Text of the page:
After this, Jesus went out and saw a tax collector by the name of Levi sitting at his tax booth. “Follow me,” Jesus said to him, and Levi got up, left everything and followed him.
-Luke 5:27-28 (NIV)
Levi, you see, had it pretty good. Oh, he was probably not winning any popularity contests — except maybe among those who wanted some of what he had — but what he had made what he didn’t have a little easier to live with. What he had, not to put too fine a point on it, was money. In a world where currency was in short supply, Levi had plenty of it. He was one of the one-percenters of his day. When everyone else was bartering with what they grew or made themselves, Levi had a full money bag. He had a life his neighbors, in many ways, could envy.
But he had paid a price for this life.
Levi made his money collecting revenue for Rome, the occupying force in his homeland. His neighbors weren’t all revolutionaries, and others of them made one kind of living or another by cooperating with the Occupation. Levi collected taxes, though. No one likes taxes. To make things worse, Levi operated as an independent contractor,.meaning the Romans didn’t pay him a salary. He might have sub-contracted for another of his countrymen, or maybe directly for the Romans, but in any case he didn’t get a salary. He made his money by charging a few points above whatever taxes Rome was levying. Caesar told Levi how much he had to give to the Empire — not how much he had to collect. However Levi might have spun it others or justified it to himself, the fact remained that he was enriching himself at the expense of his already-overtaxed countrymen. The only ones making any money were Rome and Levi himself.
No wonder his neighbors sneered at him. No wonder they lumped him and his tax-collecting brethren with the other “sinners” in their world. No wonder they assumed he was ritually “unclean” and forbade him from the synagogue and the temple. No wonder he wouldn’t have had a place in the homes or at the tables of any of the virtuous folk.
Levi’s folk were the other tax collectors and the motley assortment that the uber-righteous Pharisees called “sinners”. They didn’t ask how he made his fortune, how he took care of his family. They didn’t wonder if he was ritually clean before they joined him at his table. Call us all “sinners” if you want, he’d think. At least we know how to welcome each other and look out for each other. The camaraderie was warm, the wine was free, the smiles and laughter were real. It didn’t take much for Levi to learn to prefer the company of “sinners.”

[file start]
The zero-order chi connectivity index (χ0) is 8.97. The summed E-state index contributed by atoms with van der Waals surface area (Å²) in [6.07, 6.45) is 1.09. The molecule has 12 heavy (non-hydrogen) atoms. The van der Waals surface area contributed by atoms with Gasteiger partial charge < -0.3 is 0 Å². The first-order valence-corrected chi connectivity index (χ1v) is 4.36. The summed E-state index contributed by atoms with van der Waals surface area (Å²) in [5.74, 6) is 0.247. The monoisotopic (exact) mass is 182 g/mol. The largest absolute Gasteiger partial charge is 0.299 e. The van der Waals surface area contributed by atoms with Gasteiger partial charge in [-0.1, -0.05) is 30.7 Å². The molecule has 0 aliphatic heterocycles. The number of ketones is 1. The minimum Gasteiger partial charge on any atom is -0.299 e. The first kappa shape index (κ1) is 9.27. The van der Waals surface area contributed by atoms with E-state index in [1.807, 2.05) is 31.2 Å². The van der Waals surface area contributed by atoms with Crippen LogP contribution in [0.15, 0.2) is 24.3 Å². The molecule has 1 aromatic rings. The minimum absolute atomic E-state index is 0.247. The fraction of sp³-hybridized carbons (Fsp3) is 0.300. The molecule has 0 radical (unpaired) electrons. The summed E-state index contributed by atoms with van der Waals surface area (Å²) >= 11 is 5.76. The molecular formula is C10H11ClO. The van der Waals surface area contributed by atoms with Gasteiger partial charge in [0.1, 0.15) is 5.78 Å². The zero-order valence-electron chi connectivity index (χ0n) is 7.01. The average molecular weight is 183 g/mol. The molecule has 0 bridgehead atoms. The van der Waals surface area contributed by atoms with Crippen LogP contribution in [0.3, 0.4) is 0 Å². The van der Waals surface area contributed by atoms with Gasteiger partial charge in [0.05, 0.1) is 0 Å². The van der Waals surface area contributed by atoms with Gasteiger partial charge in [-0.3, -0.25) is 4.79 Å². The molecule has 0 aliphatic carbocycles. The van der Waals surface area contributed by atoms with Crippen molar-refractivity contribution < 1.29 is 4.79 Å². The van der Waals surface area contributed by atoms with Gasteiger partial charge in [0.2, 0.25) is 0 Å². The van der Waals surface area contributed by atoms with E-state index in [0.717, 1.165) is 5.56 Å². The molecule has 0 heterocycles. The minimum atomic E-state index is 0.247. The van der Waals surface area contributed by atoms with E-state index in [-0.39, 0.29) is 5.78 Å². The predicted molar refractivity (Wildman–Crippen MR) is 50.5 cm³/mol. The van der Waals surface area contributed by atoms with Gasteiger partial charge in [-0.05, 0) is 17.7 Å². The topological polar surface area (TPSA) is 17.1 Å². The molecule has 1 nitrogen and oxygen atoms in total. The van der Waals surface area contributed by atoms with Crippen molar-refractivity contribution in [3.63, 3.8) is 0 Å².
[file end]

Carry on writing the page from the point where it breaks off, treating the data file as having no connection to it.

So he was definitely surprised when the teacher stopped by his booth.
Levi knew him by name, if not by face. People had been talking about him; he was supposed to be a miracle-worker. Stories about a group of lepers healed, a paralyzed man who was walking, a miraculous catch of fish for some fisherman from over at Capernaum — lots of people were talking about this guy. Supposedly the things he did and taught upset some of the Pharisees, so Levi figured he must be a pretty good guy. Still, he wasn’t prepared for a religious teacher to stop by his place of business.
At first he was embarrassed, but it quickly became apparent that the teacher hadn’t stopped by to preach him a sermon on patriotism or greed or corruption. Neither did he seem to be trying to pay taxes. Matthew was so fixated on trying to figure out what this Jesus of Nazareth wanted with him that he almost failed to hear the words he said. When those words finally did find their way through the confusion in his mind, though, it was like someone reached into the darkness in his heart and flipped the light on — a light he hadn’t even realized until that exact moment had been turned off.
Two words: “Follow me.”
Later, when he recounted the story to others, he always had trouble explaining what happened. He always had trouble making people understand how he could walk away from his life, his livelihood, all that money, to travel around with this teacher who didn’t seem to have anything but the clothes on his back. There was no prestige in following Jesus. Nothing in it for Levi.
The best he could do to explain it later was also two words: “He asked.”
Levi mattered to Jesus enough for Jesus to take whatever risks were connected to being associated with him. When he invited Jesus to his home to celebrate, the teacher didn’t hesitate when he said yes. He didn’t consult his other followers or try to calculate the risk/reward — he just wanted to know what time he should be there.
For the rest of his life, this was how he described the good news of Jesus to someone to whom it was new. He came to believe eventually, of course, that Jesus was much more than a teacher, and he never got tired of telling the story of the day that the love and grace and acceptance and hope and redemption of God made flesh stopped by his booth and said he wanted a hated, hopeless sinner to come live with him.
“That’s why I followed him,” he’d say, “and that’s why I’ve kept on following him. And, if you follow him, that’s why you will too.”
Two words. Not deep theology, the secrets of the universe, the answers to all your conundrums. Not “five easy steps to a better life,” a free pass, a “Get Out of Jail Free” card. Two words: “Follow me.”
We follow him because he asks us to. He asks us to live with him, walk with him, learn from him, and in him find a new way of seeing ourselves and loving the people around us.
May we never stop following.
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